Search Results : Mark Liberman

Blog Post Results (41-60 of 104)

Japanese postcard puzzle

In "Postcard language puzzle", Mark Liberman enlisted the aid of Language Log readers in deciphering the writing on two old postcards mailed from Mallorca in 1912-1913. The result was a swift and stunning success, an amazing demonstration of spontaneous online collaboration of linguists spread across the globe. Now, Bruce Balden has sent in an even [...]

Descriptivism vs. Prescriptivism / Left vs. Right

(Eugene Volokh) Prof. Mark Liberman (Language Log) has an interesting post on usage debates and political debates; you should read the whole thing, but here’s an excerpt: [T]he insistence on regulation by prescriptive “rules”, in whatever...Show More Summary

No word for "privacy" in Russian?

Reader and fan Will Thompson wrote to Mark Liberman, who passed his letter on to me, about a recent article by Ellen Barry in The New York Times, discussing a book by the Russian political analyst Nikolai V. Zlobin in which he explains weird/different American cultural norms to Russians. Will notes that towards the end, the [...]

Weigelian syllepsis

Mark Liberman noted (as did Neal Whitman on his Literal-Minded blog) a case of syllepsis in an Atlantic piece by Conor Friedersdorf: "What conservative Washington Post readers got, when they traded in Dave Weigel for [Jennifer] Rubin, was a lot more hackery and a lot less informed about the presidential election." But Weigel offered up [...]


Mark Liberman had a post at the Log quoting a correspondent as follows:I read your article on the alphabet olympics yesterday and followed one of the links, and then one of its links, and so on. I was merrily traipsing thru the internet...Show More Summary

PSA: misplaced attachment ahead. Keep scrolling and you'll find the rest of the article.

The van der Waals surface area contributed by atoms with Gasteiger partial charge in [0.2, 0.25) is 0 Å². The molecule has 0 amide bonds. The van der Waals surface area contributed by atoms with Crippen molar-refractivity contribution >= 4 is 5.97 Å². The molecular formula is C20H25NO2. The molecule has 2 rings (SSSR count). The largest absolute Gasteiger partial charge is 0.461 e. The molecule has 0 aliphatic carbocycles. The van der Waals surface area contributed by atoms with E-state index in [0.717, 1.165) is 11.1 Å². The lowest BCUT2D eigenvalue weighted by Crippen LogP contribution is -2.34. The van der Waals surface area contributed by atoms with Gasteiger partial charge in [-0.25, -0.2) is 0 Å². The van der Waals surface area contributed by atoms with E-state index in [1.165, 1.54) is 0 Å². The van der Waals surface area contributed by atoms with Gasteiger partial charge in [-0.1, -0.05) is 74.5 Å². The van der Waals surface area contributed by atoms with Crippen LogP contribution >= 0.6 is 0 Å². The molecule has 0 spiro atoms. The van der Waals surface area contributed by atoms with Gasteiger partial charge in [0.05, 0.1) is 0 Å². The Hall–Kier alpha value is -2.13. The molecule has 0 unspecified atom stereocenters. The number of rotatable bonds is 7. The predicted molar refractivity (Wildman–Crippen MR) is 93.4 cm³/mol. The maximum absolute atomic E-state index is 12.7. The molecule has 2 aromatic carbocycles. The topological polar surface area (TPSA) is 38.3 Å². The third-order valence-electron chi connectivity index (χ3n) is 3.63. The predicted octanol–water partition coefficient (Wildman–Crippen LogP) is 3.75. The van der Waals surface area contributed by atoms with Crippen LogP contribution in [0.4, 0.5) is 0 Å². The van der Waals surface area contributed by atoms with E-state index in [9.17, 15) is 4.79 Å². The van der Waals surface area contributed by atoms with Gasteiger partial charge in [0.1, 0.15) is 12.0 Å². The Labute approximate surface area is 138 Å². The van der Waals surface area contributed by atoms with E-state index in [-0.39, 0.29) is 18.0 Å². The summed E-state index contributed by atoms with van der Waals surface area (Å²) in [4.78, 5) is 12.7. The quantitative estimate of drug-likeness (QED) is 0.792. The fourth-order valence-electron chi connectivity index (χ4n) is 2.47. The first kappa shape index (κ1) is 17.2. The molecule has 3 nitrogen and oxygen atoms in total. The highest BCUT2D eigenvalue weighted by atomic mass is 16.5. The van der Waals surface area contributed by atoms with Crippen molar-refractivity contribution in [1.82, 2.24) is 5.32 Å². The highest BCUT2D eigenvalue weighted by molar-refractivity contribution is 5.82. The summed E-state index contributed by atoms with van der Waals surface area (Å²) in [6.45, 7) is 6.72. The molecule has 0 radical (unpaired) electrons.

Come on without, come on within

John Wells, "with, regretful", 10/19/2012: I found myself being just a tiny bit querulous when commenting on a posting in Language Log. […] In reply Mark Liberman, the usually very knowledgeable writer of the post in question, said just Short answer: I don't know. I've never heard a discussion of this point of pronunciation variation, except with [...]

Do Surveys Overestimate Political Ignorance

(Ilya Somin) In this recent Language Log post, Mark Liberman argues that surveys overestimate the extent of political ignorance. Unfortunately, his evidence is far from compelling. He notes a few examples where scholars or reporters simply misstated the results of a particular survey. That surely happens. But it doesn’t account for more than a small fraction of [...]

Gov. Chris Christie’s Speech and First Person Singular Pronouns

(Eugene Volokh) Prof. Mark Liberman (Language Log) is unimpressed with the claim that Gov. Chris Christie “used the word ‘I’ 30 times, plus a couple of ‘me’s’ and ‘my’s’ tossed in for seasoning” in his speech, and that this somehow says something important about Christie. Liberman had in the past responded similarly to those who made similar [...]


Mark Liberman at the Log reports on an eggcorn that had involves a perfectly understandable reanalysis of the word intact. "Reader RP" noticed the expression "so long as Roma culture remains in some kind of tact" on the Guardian comment...Show More Summary


Mark Liberman made a Log post a while back in which he discussed the phrase "all in all":It's not syntactically or semantically transparent ? we don't say "some in all" or "some in some" or anything else remotely close. The fact that "in all" also exists helps a bit, but it's still pretty opaque. Show More Summary